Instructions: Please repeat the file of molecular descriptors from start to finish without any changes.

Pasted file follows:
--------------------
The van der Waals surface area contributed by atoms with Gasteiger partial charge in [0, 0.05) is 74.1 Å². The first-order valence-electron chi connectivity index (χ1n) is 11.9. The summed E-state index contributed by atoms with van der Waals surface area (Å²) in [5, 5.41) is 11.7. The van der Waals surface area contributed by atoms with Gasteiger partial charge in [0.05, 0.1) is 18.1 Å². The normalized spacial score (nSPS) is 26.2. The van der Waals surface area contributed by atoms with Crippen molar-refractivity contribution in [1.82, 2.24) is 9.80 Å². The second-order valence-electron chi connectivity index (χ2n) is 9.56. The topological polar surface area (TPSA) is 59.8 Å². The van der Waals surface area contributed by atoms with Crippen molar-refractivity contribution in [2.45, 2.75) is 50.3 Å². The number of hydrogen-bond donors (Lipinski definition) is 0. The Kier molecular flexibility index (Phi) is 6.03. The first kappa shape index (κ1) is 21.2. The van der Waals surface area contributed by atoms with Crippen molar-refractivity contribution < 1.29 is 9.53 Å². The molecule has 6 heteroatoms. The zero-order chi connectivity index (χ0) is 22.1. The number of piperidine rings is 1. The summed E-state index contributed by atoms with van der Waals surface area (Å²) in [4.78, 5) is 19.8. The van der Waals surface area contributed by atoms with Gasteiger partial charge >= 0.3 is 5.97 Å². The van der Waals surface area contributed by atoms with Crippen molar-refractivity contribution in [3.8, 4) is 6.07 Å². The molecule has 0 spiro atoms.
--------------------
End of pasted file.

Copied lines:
The van der Waals surface area contributed by atoms with Gasteiger partial charge in [0, 0.05) is 74.1 Å². The first-order valence-electron chi connectivity index (χ1n) is 11.9. The summed E-state index contributed by atoms with van der Waals surface area (Å²) in [5, 5.41) is 11.7. The van der Waals surface area contributed by atoms with Gasteiger partial charge in [0.05, 0.1) is 18.1 Å². The normalized spacial score (nSPS) is 26.2. The van der Waals surface area contributed by atoms with Crippen molar-refractivity contribution in [1.82, 2.24) is 9.80 Å². The second-order valence-electron chi connectivity index (χ2n) is 9.56. The topological polar surface area (TPSA) is 59.8 Å². The van der Waals surface area contributed by atoms with Crippen molar-refractivity contribution in [2.45, 2.75) is 50.3 Å². The number of hydrogen-bond donors (Lipinski definition) is 0. The Kier molecular flexibility index (Phi) is 6.03. The first kappa shape index (κ1) is 21.2. The van der Waals surface area contributed by atoms with Crippen molar-refractivity contribution < 1.29 is 9.53 Å². The molecule has 6 heteroatoms. The zero-order chi connectivity index (χ0) is 22.1. The number of piperidine rings is 1. The summed E-state index contributed by atoms with van der Waals surface area (Å²) in [4.78, 5) is 19.8. The van der Waals surface area contributed by atoms with Gasteiger partial charge >= 0.3 is 5.97 Å². The van der Waals surface area contributed by atoms with Crippen molar-refractivity contribution in [3.8, 4) is 6.07 Å². The molecule has 0 spiro atoms.